Human Journey

NASA Sun-Watching Probe Sees Moon Mountains

When NASA launched the Solar Dynamics Observatory (SDO) in February 2010, engineers placed it in what’s called a geosynchronous orbit over Earth.

The idea is that the craft circles our planet at the same speed as Earth’s rotation about its axis. To an observer on the planet’s surface, the satellite seems to return to the same place in the sky at exactly the same time every day.

In SDO’s case, the orbiter traces a figure-eight over the Pacific that seems to hang from northern Mexico:

—Orbital map courtesy NASA/SDO

The benefit of geosynchronous orbit is that it allows SDO to almost constantly face the sun, collecting scads of data and beaming the results continuously back to mission control.

[5/5 UPDATE: A couple commentors have pointed out that a geosynched orbit alone doesn’t mean SDO is almost always in sunlight. This is the downfall of writing in a rush! I neglected to say that the orbit is also *inclined* with respect to Earth’s Equator, and the craft is flying pretty high—22,000 miles, or 36,000 kilometers, above the planet. Those factors contribute to the Earth seldom being in SDO’s line of sight.]

Occasionally, though, the craft dips into Earth’s night side for two- to three-week periods, interrupting solar observations.

In addition, three times a year SDO will pass through the moon’s shadow, when our only natural satellite transits—or passes in front of—the sun, from the spacecraft’s perspective. (For a nice visual reference, see Bad Astronomer Phil Plait’s drawing of SDO’s orbital geometry.)

This morning astronomers using NASA’s Solar Dynamics Observatory captured one of these lunar transits against an image of the sun seen in extreme ultraviolet light. Click the image to zoomify.

—Picture courtesy NASA/SDO

As huge as the sun is, SDO is taking its pictures in such high resolution that you can even zoom in on the dark blot of the moon and see the bumps of mountains along its limb.

Such amazing views offer more than just a “wow” factor, too.

The SDO science team can use the hard features along the moon’s edge to calibrate their telescope, fine tuning the optics to make future images of our increasingly active sun even sharper.

  • […] wrote an interesting post today onHere’s a quick excerpt […]

  • […] If you would like to see images and read further please check out National Geographic. […]

  • christine miller


  • […] NationalGeographic […]

  • Twilight Wade

    Absolutely beautiful. This just became my desktop wallpaper.
    Thanks for sharing.

  • hggh

    soo cool

  • mohamedkhaled

    it will be red

  • Diaa

    Thats amazing!!!!!!!!!!

  • […] See what it looks like when the moon “bites” the sun May 4th, 2011 Share | window.fbAsyncInit = function() { FB.init({appId: "", status: true, cookie: true, xfbml: true}); }; (function() { var e = document.createElement("script"); e.async = true; e.src = document.location.protocol + "//"; document.getElementById("fb-root").appendChild(e); }()); From nationalgeographic: […]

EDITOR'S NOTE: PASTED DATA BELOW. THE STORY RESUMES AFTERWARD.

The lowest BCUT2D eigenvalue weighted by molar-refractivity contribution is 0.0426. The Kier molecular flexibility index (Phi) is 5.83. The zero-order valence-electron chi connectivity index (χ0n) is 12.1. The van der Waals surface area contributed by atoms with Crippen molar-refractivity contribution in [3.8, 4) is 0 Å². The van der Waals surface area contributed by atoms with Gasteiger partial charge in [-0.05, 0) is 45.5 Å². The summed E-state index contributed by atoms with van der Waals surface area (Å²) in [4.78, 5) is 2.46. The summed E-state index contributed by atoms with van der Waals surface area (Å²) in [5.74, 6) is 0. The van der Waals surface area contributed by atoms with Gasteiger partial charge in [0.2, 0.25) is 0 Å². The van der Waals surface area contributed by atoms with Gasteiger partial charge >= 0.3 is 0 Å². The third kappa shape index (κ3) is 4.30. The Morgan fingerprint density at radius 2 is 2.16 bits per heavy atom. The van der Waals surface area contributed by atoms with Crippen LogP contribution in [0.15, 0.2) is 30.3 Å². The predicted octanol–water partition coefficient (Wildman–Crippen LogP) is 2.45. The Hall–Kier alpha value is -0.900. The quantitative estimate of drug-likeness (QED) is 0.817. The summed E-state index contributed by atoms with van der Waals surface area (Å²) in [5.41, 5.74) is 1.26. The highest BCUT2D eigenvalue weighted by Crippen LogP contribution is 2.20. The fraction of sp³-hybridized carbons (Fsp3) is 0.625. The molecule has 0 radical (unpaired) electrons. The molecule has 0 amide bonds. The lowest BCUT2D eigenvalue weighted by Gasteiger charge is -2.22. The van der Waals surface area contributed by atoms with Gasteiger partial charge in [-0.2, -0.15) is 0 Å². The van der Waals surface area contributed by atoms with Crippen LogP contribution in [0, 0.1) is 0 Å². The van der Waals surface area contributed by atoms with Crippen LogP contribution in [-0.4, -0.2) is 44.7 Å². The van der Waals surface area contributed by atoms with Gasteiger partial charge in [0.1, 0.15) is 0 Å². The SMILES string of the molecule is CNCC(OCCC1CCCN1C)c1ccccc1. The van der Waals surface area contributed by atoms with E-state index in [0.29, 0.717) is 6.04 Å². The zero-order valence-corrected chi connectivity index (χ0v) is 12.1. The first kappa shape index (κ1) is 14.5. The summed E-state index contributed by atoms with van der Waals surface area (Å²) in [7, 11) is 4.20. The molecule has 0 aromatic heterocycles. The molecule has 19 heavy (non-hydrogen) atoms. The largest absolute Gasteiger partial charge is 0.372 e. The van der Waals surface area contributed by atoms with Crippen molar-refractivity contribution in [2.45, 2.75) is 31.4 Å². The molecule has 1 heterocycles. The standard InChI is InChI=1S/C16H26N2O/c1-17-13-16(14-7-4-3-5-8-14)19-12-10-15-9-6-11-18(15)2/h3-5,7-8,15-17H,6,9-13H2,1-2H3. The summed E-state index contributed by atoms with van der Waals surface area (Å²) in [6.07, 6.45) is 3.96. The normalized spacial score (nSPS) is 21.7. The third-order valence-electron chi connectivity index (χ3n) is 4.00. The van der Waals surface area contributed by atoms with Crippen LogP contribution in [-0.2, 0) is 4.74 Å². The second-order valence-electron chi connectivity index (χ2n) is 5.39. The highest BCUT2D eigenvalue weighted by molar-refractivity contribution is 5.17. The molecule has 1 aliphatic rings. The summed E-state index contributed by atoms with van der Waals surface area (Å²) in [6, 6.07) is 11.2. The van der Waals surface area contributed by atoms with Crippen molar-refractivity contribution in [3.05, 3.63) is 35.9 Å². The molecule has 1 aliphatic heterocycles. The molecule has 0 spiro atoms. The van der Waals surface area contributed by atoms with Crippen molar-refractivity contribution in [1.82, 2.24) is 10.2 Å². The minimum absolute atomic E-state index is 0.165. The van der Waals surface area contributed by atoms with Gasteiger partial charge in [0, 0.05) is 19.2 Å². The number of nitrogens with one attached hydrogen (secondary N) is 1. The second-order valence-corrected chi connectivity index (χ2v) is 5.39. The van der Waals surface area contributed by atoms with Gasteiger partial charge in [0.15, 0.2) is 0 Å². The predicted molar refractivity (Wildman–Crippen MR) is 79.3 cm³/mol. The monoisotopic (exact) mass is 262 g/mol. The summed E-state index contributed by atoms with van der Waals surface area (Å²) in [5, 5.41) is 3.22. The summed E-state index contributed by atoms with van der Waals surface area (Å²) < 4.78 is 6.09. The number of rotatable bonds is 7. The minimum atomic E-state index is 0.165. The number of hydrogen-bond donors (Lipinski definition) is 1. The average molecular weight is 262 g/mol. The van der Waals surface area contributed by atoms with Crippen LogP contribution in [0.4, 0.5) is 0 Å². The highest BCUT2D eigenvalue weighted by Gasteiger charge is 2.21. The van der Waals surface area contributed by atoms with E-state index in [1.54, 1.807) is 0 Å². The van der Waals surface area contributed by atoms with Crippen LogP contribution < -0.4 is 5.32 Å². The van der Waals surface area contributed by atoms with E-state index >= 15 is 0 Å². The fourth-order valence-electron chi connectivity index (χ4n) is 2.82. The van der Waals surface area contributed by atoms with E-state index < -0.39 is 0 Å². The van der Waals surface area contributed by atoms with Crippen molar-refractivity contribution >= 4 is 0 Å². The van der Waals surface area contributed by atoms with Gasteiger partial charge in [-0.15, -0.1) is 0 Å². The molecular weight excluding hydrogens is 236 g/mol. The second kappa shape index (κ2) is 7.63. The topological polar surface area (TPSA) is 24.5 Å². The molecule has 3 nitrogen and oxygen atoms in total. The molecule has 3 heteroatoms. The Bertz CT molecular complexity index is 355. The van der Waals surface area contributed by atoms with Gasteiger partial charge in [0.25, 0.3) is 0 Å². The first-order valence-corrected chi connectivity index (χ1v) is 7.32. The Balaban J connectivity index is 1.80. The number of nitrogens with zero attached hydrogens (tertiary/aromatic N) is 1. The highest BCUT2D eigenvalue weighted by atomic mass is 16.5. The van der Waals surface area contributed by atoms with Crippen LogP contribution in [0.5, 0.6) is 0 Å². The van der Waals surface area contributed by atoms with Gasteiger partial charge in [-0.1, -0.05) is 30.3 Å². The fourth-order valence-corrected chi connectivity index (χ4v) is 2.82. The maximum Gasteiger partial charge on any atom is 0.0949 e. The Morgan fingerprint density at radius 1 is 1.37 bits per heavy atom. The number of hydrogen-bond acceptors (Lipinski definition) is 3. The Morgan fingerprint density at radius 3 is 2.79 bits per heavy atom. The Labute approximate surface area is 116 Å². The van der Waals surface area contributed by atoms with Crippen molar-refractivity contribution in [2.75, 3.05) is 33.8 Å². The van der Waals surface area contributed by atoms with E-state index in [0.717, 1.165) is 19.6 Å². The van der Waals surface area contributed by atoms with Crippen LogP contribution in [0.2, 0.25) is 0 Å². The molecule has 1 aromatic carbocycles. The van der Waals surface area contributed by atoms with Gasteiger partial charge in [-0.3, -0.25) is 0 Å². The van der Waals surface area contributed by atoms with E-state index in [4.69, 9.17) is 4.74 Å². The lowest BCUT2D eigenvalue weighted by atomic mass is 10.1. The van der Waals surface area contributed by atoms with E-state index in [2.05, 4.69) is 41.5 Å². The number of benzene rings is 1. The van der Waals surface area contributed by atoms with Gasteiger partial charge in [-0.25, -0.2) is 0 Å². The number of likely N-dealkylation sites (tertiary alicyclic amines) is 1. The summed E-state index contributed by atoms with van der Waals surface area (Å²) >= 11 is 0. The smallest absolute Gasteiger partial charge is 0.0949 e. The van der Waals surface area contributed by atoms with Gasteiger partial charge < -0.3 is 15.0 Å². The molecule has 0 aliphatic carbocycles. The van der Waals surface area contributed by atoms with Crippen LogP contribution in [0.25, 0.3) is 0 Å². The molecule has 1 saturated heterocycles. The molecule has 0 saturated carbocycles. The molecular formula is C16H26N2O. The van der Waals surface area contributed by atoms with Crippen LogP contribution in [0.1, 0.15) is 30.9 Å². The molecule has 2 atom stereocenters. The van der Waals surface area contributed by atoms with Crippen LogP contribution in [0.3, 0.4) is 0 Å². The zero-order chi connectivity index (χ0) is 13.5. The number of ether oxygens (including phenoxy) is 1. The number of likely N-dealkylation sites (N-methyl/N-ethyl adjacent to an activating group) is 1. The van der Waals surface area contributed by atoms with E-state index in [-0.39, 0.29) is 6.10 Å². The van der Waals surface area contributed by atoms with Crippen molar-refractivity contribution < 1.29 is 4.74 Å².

• Sharon Chambers

    Absolutely magnificent

  • suhair

    amazing view
    thanks for sharing


    not so much amazing!!!!!!!!

  • Zeeshan Ahmed

    its a symbol of GOD….

  • Izabel

    that´s amazing

  • vyte

    in our life we have sun and love…i love it…

  • Alfonsz

    amazing cool

  • vyte

    in our life we have sun and love..i love it and i ‘m happy with it..

  • Pankaj

    That’s amazing!

  • Pankaj

    It’s amazing!

  • Anas Ahmed

    Yes! Only Allah can do this!

  • Angelica

    Amazing 😀 the sun looks so awesome, I love those dancing beams of light coming out of it & to see the moon’s mountain’s detail, such beautiful photography <3

  • John Gichuhi

    Wonderful Innovation+++

  • Shawn Paunchai-Green

    It’s a symbol of NATURE.

  • Junaed Islam

    What’a picture of our Sun !!! m/ thanks Net Geo to bring it from NASA.

  • eslam




  • Kevin Newby

    Nice pictures keep up the good work.

  • mpiew

    Oh My God..It’s amazing,but make me scary..

  • Rosita


  • carter

    wow. . . that’s pretty cool. . .

    thanks for posting. . .

  • Karen Christian

    I’ve just done the same as Twilight Wade, made it my desktop wallpaper. Stunning photo.

  • jeffrey maravillas


  • john macpherson

    a geosynchronous orbit is one that rotates the earth in 24 hours so it stays in the same place over the earth (or like the figure eight shown). So it is in daylight and night every 24 hours just like the place it is over. I think the author of the article doesn’t know what he is talking about, but then neither do I.

  • Prateek Bagri

    This is amazing!!

  • john macpherson